How do guides or clients hold their
silverware or chopsticks? How are others greeted? You can learn a lot about a
culture just by viewing the world
through a receptive pair of eyes.
Think Before You Speak
When people don’t share the same language, lines of communication can
weaken and misunderstandings are apt
to take place. Translations are worth
their weight in gold in business negotiations. If you use an interpreter to communicate with a person from another
country, look and speak directly to that
client and not at the interpreter.
Every time I speak in China, I’m provided with an interpreter. If I’m asked to
present for one hour, I know that I must
cut my speech in half to allow enough
time for the interpreter to do his or her
job and interpret what I say. Speak
slowly and remember that some jokes or
slang expressions don’t translate well.
Most of us know it’s better to stay away
from controversial subjects, like politics
or religion, unless someone in the group
brings up the topic.
If you don’t know much about the
subject matter, or you’d rather not
comment, you can say something like,
“I’m not up to speed on that subject,
but I’m interested in knowing your
thoughts.” Or you can choose to give
your best advice and then change the
Research, Research, Research
When you visit a client or colleague in
another country, do a little research
ahead of time regarding cultures and
business practices. Even actions as sim-
ple as a handshake, nodding or fre-
quency and intensity of eye contact, can
differ from culture to culture. Visit the
country’s website, go to TripAdvisor to
find out some of the popular tourist
destinations, and ask your friends and
followers on social media to share their
Find out your group’s learning style
before your give your speech. For
example, if they like humor, inject
humorous videos into your presentation. Also, just as you would do on
your own domestic soil, if you want to
win friends and influence people, be
authentic. Be yourself.
Most of my international audiences
don’t always remember my etiquette
content, but they always remember my
stories, especially those involving my
pets and family members.
Appreciate the Differences
Be careful not to compare the living
standards of other countries to those of
your own as this could create an immediate barrier. Try to avoid making comparisons and negative comments, even
when you think no one is listening.
Remember, those around you may
speak or understand English as well.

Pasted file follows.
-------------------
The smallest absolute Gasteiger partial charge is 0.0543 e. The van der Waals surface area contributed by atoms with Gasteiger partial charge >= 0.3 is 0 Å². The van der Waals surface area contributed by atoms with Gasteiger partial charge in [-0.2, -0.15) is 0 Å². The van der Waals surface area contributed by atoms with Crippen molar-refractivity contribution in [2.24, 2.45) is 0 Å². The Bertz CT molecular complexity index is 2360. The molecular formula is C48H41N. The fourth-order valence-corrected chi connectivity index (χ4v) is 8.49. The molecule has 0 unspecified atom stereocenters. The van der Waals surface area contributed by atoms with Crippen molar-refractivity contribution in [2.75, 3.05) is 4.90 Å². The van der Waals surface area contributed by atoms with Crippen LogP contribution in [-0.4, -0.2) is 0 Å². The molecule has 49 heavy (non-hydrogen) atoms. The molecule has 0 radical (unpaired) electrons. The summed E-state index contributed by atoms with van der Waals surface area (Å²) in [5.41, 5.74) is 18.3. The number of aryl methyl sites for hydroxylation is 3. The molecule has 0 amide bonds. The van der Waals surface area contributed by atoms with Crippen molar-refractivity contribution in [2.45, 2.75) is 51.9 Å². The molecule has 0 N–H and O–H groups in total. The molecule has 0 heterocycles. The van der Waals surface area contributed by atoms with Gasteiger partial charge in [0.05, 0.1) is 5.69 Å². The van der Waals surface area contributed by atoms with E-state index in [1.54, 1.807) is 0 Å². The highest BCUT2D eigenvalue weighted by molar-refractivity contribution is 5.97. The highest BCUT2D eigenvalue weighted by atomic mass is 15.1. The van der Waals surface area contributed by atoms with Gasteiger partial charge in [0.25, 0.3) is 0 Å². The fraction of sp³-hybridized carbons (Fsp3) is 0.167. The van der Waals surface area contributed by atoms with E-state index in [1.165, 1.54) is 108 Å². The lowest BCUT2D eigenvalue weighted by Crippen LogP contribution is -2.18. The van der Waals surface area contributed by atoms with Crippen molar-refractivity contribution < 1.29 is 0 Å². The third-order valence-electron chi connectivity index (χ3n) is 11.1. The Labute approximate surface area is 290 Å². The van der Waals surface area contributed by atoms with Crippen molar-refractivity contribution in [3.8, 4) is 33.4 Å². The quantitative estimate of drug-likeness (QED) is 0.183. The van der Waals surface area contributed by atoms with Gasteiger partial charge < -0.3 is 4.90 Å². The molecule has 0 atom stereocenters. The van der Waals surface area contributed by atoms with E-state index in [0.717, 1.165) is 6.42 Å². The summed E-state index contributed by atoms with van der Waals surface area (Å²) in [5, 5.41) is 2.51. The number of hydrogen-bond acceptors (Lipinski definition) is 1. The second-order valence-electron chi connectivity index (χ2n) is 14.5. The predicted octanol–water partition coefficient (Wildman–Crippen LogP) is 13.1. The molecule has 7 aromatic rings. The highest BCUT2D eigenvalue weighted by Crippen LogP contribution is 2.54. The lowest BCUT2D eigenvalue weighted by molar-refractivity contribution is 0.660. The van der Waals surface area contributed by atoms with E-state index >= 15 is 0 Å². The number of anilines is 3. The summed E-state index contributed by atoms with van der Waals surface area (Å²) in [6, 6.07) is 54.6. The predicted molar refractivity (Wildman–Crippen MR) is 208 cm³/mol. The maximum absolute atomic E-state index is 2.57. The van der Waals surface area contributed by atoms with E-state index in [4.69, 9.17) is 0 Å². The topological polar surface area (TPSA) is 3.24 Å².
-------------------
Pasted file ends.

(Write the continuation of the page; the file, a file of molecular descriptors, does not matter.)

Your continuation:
If you have time, try to go outside
the glamorous areas of a city and see
other areas, especially local neighborhoods you’d not otherwise see. Be a
good sport and welcome the chance to
try local foods and avoid those familiar
fast-food restaurants that you frequent
in your own country. In my travels, I’ve
tried tree fungus, chicken feet and
other local delicacies. I may not be
fond of everything I eat, but I do try
everything to both be a gracious guest
and avoid insulting my hosts.
If you’re really lucky, you might get
invited to someone’s home for a meal.
When I was in Sydney, Australia, several years ago, I had the privilege of
having dinner with a colleague and her
husband in their home. Her husband
prepared salmon for the main course
and served apple pie for dessert. As he
served it to me he said proudly, “You
are the first American to have dinner in
July / August 2017 | SPEAKER | 23
our home!” That unique experience
made the trip unforgettable.
Having said that, eat and drink cau-
tiously. I’ll never forget the time I suf-
fered a bout of food poisoning in
Beijing after eating chicken korma at a
hotel restaurant. I was in bed for three
days and it nearly ruined my vacation.
Always carry antibiotics and stomach
medication in case you start to feel sick.
Also, drink bottled water and carry a
stash of nuts and protein bars to stave
off hunger when you are sightseeing.
Regardless of your chosen location,
these tips can make your international
trip easier. The more you plan before
you leave, the better prepared you will
be once you arrive. And that is the key
to a successful journey abroad.
Jacqueline Whitmore, CSP, is an
international etiquette expert. She
speaks on communication, networking,
spouse programs, image, self-esteem,
persuasion and influencing. Go to
Selfie of Whitmore and some of
her students in Shanghai, China.